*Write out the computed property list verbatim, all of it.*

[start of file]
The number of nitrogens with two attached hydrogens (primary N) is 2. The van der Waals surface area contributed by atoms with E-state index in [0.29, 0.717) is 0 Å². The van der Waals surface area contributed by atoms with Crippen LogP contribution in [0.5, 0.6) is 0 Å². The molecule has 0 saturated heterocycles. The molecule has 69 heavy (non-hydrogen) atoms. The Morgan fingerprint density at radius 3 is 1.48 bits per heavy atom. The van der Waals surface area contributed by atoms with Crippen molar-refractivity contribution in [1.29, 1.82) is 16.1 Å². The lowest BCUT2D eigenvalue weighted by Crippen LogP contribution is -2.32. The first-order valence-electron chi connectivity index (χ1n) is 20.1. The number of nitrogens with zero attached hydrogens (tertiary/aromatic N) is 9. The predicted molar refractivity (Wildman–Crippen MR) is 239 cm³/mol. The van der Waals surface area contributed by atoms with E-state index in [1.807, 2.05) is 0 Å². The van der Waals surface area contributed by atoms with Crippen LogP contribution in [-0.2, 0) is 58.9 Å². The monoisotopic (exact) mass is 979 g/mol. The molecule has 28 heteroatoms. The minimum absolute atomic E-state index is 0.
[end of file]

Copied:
The number of nitrogens with two attached hydrogens (primary N) is 2. The van der Waals surface area contributed by atoms with E-state index in [0.29, 0.717) is 0 Å². The van der Waals surface area contributed by atoms with Crippen LogP contribution in [0.5, 0.6) is 0 Å². The molecule has 0 saturated heterocycles. The molecule has 69 heavy (non-hydrogen) atoms. The Morgan fingerprint density at radius 3 is 1.48 bits per heavy atom. The van der Waals surface area contributed by atoms with Crippen molar-refractivity contribution in [1.29, 1.82) is 16.1 Å². The lowest BCUT2D eigenvalue weighted by Crippen LogP contribution is -2.32. The first-order valence-electron chi connectivity index (χ1n) is 20.1. The number of nitrogens with zero attached hydrogens (tertiary/aromatic N) is 9. The predicted molar refractivity (Wildman–Crippen MR) is 239 cm³/mol. The van der Waals surface area contributed by atoms with E-state index in [1.807, 2.05) is 0 Å². The van der Waals surface area contributed by atoms with Crippen LogP contribution in [-0.2, 0) is 58.9 Å². The monoisotopic (exact) mass is 979 g/mol. The molecule has 28 heteroatoms. The minimum absolute atomic E-state index is 0.